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Hospital: the Covid-19 crisis accelerated the closure of beds in 2020

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Hospital: the Covid-19 crisis accelerated the closure of beds in 2020
Written by madishthestylebar

Between the end of 2019 and the end of 2020, reception capacities fell by 1.2%, confirms a report by DREES, published Tuesday morning.

Between the end of 2021 and May 2022, the closure of hospital beds has agitated the presidential campaign. A few months later, the DREEs publishes this Tuesday an inventory of the situation of health establishments in 2020, year 1 of the Covid-19 pandemic. The finding confirms the first estimates of the statistical service attached to the Ministry of Health, dating from last September: if the number of full hospital beds – in other words, with overnight stays – has been on a downward slope for ten years, the Covid-19 crisis accentuated this trend in 2020.

In total, 4,900 beds were closed in 2020, a decrease of 1.2% compared to the end of 2019, notes the report, with reception capacities reaching 387,000 beds at the end of the year. This decline is more marked than the dynamics of previous years, which averaged -0.9% per year between 2013 and 2019.

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The fall in the number of beds must be analyzed in the context of the shift towards ambulatory care – that is to say without overnight stays – at work for the past twenty years in the hospital. If it was more marked that year, “this is probably linked to the context of the Covid-19 epidemic and its consequences on hospitalization capacities and hospital human resources“says the Drees. Several factors have come into play, including the deprogramming of non-urgent operations, the reassignment of certain personnel to critical care services, as well as the transformation of many double rooms into single rooms to avoid contagion of the virus.

Increase in the number of critical care beds

This decline is, however, disproportionate to the concomitant decline in overall hospital activity, induced by the health crisis.“, qualifies the document: the deprogramming of non-emergency care, due to the pandemic, is one of the causes, with containment measures and barrier gestures as well as the increase in the non-use of hospitals, caused by the fear of being contaminated by the Covid.

This unprecedented decline in hospital activity has also weighed on partial hospitalization places, which had increased by 2.5% per year on average from 2013 to 2019. In 2020, by way of comparison, they only increased than 1.7% (+1300 places). An increase “mainly driven by private clinics, while the health crisis seems to have slowed down the dynamic in public hospitals and private non-profit establishments“, specifies the statistical service. Likewise, the health crisis has pulled down the number of emergency room visits (-17.3% compared to 2019), marking “a break with the continuous and dynamic growth observed since 1996“.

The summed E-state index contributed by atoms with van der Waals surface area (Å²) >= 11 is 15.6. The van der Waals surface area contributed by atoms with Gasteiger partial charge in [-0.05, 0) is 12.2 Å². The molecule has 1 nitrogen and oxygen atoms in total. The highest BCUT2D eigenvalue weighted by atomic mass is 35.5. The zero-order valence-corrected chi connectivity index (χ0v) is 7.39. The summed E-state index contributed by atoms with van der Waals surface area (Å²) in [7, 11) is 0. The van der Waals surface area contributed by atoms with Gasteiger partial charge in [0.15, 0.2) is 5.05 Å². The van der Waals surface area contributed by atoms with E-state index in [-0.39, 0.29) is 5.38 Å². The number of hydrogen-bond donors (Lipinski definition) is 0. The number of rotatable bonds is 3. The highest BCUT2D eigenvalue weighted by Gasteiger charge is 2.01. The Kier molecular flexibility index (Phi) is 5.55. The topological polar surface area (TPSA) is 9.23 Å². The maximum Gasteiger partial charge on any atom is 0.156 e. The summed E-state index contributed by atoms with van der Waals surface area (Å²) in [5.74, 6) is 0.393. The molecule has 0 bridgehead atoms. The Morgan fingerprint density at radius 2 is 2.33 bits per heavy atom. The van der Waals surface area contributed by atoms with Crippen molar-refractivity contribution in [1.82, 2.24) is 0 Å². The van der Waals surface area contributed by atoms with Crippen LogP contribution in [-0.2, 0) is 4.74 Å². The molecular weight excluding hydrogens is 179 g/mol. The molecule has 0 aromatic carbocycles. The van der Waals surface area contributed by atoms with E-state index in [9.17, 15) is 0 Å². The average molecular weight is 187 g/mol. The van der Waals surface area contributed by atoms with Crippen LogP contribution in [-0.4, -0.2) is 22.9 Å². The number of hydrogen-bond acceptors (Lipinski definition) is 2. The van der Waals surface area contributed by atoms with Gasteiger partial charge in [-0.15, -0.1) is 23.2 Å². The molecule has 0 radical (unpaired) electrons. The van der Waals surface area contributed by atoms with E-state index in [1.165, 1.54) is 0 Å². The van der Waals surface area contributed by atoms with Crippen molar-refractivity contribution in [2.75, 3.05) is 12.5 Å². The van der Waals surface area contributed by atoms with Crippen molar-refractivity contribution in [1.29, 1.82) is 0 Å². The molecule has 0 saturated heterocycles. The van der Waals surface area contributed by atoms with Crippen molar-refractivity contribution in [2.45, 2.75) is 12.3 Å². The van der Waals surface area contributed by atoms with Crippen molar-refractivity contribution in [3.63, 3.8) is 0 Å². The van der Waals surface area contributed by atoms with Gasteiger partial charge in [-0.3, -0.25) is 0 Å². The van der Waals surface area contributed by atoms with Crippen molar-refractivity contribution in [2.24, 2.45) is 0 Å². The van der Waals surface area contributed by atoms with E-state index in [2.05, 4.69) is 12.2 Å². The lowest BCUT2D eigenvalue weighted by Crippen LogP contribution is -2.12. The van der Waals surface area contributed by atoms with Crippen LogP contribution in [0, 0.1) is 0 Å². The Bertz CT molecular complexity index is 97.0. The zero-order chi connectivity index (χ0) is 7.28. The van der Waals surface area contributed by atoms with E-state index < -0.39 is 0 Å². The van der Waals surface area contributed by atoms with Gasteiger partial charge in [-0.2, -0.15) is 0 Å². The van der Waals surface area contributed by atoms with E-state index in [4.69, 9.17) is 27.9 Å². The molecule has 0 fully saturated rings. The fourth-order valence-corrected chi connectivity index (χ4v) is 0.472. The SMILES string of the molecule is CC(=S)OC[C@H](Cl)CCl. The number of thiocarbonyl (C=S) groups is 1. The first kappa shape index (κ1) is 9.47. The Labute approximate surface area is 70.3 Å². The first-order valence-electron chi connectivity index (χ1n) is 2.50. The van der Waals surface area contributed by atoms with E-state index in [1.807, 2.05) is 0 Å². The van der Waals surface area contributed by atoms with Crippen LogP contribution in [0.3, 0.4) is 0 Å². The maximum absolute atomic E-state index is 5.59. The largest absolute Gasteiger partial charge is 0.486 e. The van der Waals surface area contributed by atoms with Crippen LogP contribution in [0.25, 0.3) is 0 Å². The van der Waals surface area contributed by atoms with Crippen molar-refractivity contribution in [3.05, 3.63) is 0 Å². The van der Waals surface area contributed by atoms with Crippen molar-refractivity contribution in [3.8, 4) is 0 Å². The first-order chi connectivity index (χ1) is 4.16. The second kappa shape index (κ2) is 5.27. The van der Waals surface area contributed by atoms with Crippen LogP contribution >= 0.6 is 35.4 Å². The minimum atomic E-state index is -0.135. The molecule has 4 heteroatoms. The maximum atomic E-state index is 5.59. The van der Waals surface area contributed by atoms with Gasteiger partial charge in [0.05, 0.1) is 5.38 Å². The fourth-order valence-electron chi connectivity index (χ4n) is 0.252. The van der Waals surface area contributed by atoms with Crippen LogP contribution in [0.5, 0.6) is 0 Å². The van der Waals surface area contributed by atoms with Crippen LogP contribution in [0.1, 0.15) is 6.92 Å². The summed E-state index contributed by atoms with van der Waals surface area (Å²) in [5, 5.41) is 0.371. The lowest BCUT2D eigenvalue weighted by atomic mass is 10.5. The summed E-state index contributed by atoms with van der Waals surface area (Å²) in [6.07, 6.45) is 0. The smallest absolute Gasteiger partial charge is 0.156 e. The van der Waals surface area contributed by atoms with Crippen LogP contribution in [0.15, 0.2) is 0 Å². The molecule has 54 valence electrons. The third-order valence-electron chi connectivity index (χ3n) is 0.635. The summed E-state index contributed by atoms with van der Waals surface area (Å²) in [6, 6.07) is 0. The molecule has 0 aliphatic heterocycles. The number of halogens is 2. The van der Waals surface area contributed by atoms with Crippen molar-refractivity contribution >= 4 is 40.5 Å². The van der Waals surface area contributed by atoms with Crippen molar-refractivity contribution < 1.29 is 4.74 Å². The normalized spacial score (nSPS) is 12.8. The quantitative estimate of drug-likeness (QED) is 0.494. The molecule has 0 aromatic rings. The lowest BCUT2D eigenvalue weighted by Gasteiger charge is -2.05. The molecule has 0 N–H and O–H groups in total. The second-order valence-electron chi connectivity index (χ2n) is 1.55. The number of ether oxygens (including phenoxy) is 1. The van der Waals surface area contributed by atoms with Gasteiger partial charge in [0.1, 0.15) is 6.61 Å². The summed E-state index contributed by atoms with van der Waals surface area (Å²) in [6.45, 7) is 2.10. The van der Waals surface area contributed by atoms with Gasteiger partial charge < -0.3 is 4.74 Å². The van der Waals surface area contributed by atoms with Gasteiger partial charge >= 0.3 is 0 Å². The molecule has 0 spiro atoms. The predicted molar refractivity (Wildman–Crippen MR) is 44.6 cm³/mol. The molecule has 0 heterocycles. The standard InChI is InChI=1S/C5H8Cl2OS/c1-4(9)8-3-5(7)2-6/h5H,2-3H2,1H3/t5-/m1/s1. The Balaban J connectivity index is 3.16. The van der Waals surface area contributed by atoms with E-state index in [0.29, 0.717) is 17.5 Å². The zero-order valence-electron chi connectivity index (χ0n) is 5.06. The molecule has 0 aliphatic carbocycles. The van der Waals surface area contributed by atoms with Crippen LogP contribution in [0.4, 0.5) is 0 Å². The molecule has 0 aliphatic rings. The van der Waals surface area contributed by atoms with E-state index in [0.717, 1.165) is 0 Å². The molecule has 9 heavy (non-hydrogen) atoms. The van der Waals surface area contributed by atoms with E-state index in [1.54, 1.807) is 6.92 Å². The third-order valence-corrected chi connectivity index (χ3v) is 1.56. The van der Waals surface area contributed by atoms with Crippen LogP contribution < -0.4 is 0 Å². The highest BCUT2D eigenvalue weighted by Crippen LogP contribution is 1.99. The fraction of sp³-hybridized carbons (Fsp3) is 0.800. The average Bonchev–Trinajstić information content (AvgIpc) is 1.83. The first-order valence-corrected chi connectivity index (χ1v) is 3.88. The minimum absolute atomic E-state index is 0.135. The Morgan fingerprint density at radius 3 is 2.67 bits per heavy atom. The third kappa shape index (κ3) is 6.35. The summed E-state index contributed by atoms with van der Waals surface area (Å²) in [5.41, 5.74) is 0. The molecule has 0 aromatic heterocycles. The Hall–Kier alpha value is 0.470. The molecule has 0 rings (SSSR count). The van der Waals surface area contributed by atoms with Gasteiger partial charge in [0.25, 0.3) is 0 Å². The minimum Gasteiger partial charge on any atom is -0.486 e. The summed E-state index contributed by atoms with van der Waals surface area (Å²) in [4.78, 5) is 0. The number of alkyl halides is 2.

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As noted by DREES in September, while the number of full hospital beds fell significantly between the end of 2019 and the end of 2020, the Covid-19 pandemic led to a significant increase in critical care capacities, which support patients whose state of health is very worrying. The latter were already on an upward trend before the crisis (+6.9% between the end of 2013 and the end of 2019), but they literally jumped due to the health crisis: the number of critical care beds increased by 3, 6% between the end of 2019 and the end of 2020, “three times more than the trend of the previous six years“, indicates the DREES. In particular, the number of intensive care beds increased by 14.3%.

Lack of staff

It should be noted, however, that these data on hospital beds, particularly in critical care, come from a costing carried out on December 31 of each year. Gold, “with the health crisis linked to the Covid-19 epidemic, the number of beds experienced strong variations during the year 2020, depending on the epidemic wavespoints out the Drees. The temporary deployment of beds to deal with the pandemic is therefore not included in this end-of-year inventory.The service is therefore unable to provide data on the number of beds open on average over the whole of 2020.

Highly anticipated, data on hospital reception capacities at the end of 2021 will be unveiled by the statistics department at the end of September. But several professionals interviewed are pessimistic. “Bed closures continue, says emergency doctor Christophe Prudhomme, national CGT Health delegatebecause the planned restructuring operations, accelerated by successive Ministers of Health, are always in the same logic: when you renovate a hospital, there must be at least 20% cuts in beds, that does not has not changed“. And this, despite the health crisis.

For his part, Rémi Salomon considers that it is difficult to estimate the evolution of hospital reception capacities for two years. But, according to the president of the Conference of Presidents of Establishment Medical Commissions (CME) of CHU, the beds that have been closing in recent months “are not by choice, but by lack of personnel“. An end to which many hospitals are forced this summer, in Bordeaux, Besançon, Rennes, Vierzon, Dijon or even Poitiers. As for the closuresdry» of beds, «the vast majority is due to the evolution of the modes of care, to go on more ambulatory“, we say to the FHF, which says it does not have more recent figures than the DREES. There is no doubt that the next publication on this subject will be closely scrutinized, including by political actors.


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